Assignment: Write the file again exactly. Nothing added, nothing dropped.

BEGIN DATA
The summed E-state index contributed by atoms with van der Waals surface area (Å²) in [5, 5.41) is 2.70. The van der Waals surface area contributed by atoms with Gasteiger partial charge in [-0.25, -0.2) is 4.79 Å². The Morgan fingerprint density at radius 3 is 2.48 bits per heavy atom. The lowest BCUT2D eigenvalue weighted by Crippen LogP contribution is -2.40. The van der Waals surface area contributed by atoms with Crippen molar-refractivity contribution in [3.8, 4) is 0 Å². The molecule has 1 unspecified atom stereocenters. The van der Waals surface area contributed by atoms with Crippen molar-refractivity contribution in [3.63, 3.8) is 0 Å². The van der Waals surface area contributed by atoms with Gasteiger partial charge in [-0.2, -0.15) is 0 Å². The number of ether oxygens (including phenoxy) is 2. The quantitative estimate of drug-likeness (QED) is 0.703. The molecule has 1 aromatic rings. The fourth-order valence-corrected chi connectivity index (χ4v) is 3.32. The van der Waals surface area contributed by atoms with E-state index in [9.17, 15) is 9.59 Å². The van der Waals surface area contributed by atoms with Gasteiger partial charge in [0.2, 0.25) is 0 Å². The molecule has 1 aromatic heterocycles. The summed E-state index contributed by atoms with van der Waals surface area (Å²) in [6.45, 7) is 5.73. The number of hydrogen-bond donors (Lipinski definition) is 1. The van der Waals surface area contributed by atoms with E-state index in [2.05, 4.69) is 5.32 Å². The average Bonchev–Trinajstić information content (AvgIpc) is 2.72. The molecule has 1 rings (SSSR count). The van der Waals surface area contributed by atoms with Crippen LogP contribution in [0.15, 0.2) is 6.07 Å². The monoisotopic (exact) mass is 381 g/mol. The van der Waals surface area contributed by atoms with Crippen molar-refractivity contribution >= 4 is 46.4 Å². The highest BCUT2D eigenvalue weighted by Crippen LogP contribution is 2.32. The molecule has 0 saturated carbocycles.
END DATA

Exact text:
The summed E-state index contributed by atoms with van der Waals surface area (Å²) in [5, 5.41) is 2.70. The van der Waals surface area contributed by atoms with Gasteiger partial charge in [-0.25, -0.2) is 4.79 Å². The Morgan fingerprint density at radius 3 is 2.48 bits per heavy atom. The lowest BCUT2D eigenvalue weighted by Crippen LogP contribution is -2.40. The van der Waals surface area contributed by atoms with Crippen molar-refractivity contribution in [3.8, 4) is 0 Å². The molecule has 1 unspecified atom stereocenters. The van der Waals surface area contributed by atoms with Crippen molar-refractivity contribution in [3.63, 3.8) is 0 Å². The van der Waals surface area contributed by atoms with Gasteiger partial charge in [-0.2, -0.15) is 0 Å². The number of ether oxygens (including phenoxy) is 2. The quantitative estimate of drug-likeness (QED) is 0.703. The molecule has 1 aromatic rings. The fourth-order valence-corrected chi connectivity index (χ4v) is 3.32. The van der Waals surface area contributed by atoms with E-state index in [9.17, 15) is 9.59 Å². The van der Waals surface area contributed by atoms with Gasteiger partial charge in [0.2, 0.25) is 0 Å². The molecule has 1 aromatic heterocycles. The summed E-state index contributed by atoms with van der Waals surface area (Å²) in [6.45, 7) is 5.73. The number of hydrogen-bond donors (Lipinski definition) is 1. The van der Waals surface area contributed by atoms with E-state index in [2.05, 4.69) is 5.32 Å². The average Bonchev–Trinajstić information content (AvgIpc) is 2.72. The molecule has 1 rings (SSSR count). The van der Waals surface area contributed by atoms with Crippen LogP contribution in [0.15, 0.2) is 6.07 Å². The monoisotopic (exact) mass is 381 g/mol. The van der Waals surface area contributed by atoms with Crippen molar-refractivity contribution >= 4 is 46.4 Å². The highest BCUT2D eigenvalue weighted by Crippen LogP contribution is 2.32. The molecule has 0 saturated carbocycles.